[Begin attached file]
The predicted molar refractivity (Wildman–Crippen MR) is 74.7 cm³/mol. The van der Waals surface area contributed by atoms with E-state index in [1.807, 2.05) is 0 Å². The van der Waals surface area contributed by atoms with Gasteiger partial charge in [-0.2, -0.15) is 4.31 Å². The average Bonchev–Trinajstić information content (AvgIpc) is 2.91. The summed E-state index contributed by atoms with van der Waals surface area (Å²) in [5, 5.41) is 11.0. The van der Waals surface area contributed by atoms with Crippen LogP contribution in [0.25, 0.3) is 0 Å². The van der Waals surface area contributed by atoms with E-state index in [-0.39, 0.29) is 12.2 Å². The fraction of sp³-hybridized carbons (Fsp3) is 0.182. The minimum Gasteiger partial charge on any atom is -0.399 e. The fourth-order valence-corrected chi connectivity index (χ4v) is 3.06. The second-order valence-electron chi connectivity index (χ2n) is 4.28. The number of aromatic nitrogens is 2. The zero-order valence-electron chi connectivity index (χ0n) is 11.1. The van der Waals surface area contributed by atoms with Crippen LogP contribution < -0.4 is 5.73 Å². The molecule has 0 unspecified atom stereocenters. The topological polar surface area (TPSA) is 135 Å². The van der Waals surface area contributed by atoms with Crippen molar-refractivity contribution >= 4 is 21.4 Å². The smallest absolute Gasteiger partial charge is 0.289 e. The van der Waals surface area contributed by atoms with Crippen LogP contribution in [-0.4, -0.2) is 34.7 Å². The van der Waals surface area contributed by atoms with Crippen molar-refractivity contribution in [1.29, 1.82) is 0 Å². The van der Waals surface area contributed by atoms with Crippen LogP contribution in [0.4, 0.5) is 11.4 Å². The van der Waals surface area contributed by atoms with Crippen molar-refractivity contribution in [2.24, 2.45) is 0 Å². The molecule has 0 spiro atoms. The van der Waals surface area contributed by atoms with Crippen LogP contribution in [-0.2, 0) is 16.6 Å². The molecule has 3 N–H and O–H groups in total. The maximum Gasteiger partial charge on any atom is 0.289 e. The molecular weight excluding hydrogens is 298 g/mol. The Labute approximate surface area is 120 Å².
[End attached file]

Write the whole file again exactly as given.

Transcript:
The predicted molar refractivity (Wildman–Crippen MR) is 74.7 cm³/mol. The van der Waals surface area contributed by atoms with E-state index in [1.807, 2.05) is 0 Å². The van der Waals surface area contributed by atoms with Gasteiger partial charge in [-0.2, -0.15) is 4.31 Å². The average Bonchev–Trinajstić information content (AvgIpc) is 2.91. The summed E-state index contributed by atoms with van der Waals surface area (Å²) in [5, 5.41) is 11.0. The van der Waals surface area contributed by atoms with Crippen LogP contribution in [0.25, 0.3) is 0 Å². The van der Waals surface area contributed by atoms with E-state index in [-0.39, 0.29) is 12.2 Å². The fraction of sp³-hybridized carbons (Fsp3) is 0.182. The minimum Gasteiger partial charge on any atom is -0.399 e. The fourth-order valence-corrected chi connectivity index (χ4v) is 3.06. The second-order valence-electron chi connectivity index (χ2n) is 4.28. The number of aromatic nitrogens is 2. The zero-order valence-electron chi connectivity index (χ0n) is 11.1. The van der Waals surface area contributed by atoms with Crippen LogP contribution < -0.4 is 5.73 Å². The molecule has 0 unspecified atom stereocenters. The topological polar surface area (TPSA) is 135 Å². The van der Waals surface area contributed by atoms with Crippen molar-refractivity contribution >= 4 is 21.4 Å². The smallest absolute Gasteiger partial charge is 0.289 e. The van der Waals surface area contributed by atoms with Crippen LogP contribution in [-0.4, -0.2) is 34.7 Å². The van der Waals surface area contributed by atoms with Crippen molar-refractivity contribution in [1.29, 1.82) is 0 Å². The van der Waals surface area contributed by atoms with Crippen LogP contribution in [0.4, 0.5) is 11.4 Å². The van der Waals surface area contributed by atoms with Crippen molar-refractivity contribution in [2.24, 2.45) is 0 Å². The molecule has 0 spiro atoms. The van der Waals surface area contributed by atoms with Crippen LogP contribution in [-0.2, 0) is 16.6 Å². The molecule has 3 N–H and O–H groups in total. The maximum Gasteiger partial charge on any atom is 0.289 e. The molecular weight excluding hydrogens is 298 g/mol. The Labute approximate surface area is 120 Å².